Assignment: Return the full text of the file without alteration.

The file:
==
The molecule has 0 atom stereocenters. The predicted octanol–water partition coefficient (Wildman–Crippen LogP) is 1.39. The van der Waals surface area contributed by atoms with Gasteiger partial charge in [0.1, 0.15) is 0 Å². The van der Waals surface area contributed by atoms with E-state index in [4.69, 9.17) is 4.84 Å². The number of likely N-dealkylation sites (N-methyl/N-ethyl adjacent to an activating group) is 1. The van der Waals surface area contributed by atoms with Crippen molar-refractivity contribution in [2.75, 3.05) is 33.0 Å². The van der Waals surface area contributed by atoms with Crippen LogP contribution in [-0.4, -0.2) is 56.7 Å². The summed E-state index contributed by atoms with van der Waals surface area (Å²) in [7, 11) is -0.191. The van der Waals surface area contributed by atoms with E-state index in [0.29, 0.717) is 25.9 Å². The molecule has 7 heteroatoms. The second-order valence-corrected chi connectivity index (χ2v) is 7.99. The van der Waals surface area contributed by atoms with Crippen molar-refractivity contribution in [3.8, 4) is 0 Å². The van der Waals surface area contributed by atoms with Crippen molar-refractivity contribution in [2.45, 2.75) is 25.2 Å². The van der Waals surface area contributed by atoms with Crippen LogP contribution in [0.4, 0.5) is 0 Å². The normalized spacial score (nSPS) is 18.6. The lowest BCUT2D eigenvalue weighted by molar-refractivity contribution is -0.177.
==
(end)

The molecule has 0 atom stereocenters. The predicted octanol–water partition coefficient (Wildman–Crippen LogP) is 1.39. The van der Waals surface area contributed by atoms with Gasteiger partial charge in [0.1, 0.15) is 0 Å². The van der Waals surface area contributed by atoms with E-state index in [4.69, 9.17) is 4.84 Å². The number of likely N-dealkylation sites (N-methyl/N-ethyl adjacent to an activating group) is 1. The van der Waals surface area contributed by atoms with Crippen molar-refractivity contribution in [2.75, 3.05) is 33.0 Å². The van der Waals surface area contributed by atoms with Crippen LogP contribution in [-0.4, -0.2) is 56.7 Å². The summed E-state index contributed by atoms with van der Waals surface area (Å²) in [7, 11) is -0.191. The van der Waals surface area contributed by atoms with E-state index in [0.29, 0.717) is 25.9 Å². The molecule has 7 heteroatoms. The second-order valence-corrected chi connectivity index (χ2v) is 7.99. The van der Waals surface area contributed by atoms with Crippen molar-refractivity contribution in [3.8, 4) is 0 Å². The van der Waals surface area contributed by atoms with Crippen molar-refractivity contribution in [2.45, 2.75) is 25.2 Å². The van der Waals surface area contributed by atoms with Crippen LogP contribution in [0.4, 0.5) is 0 Å². The normalized spacial score (nSPS) is 18.6. The lowest BCUT2D eigenvalue weighted by molar-refractivity contribution is -0.177.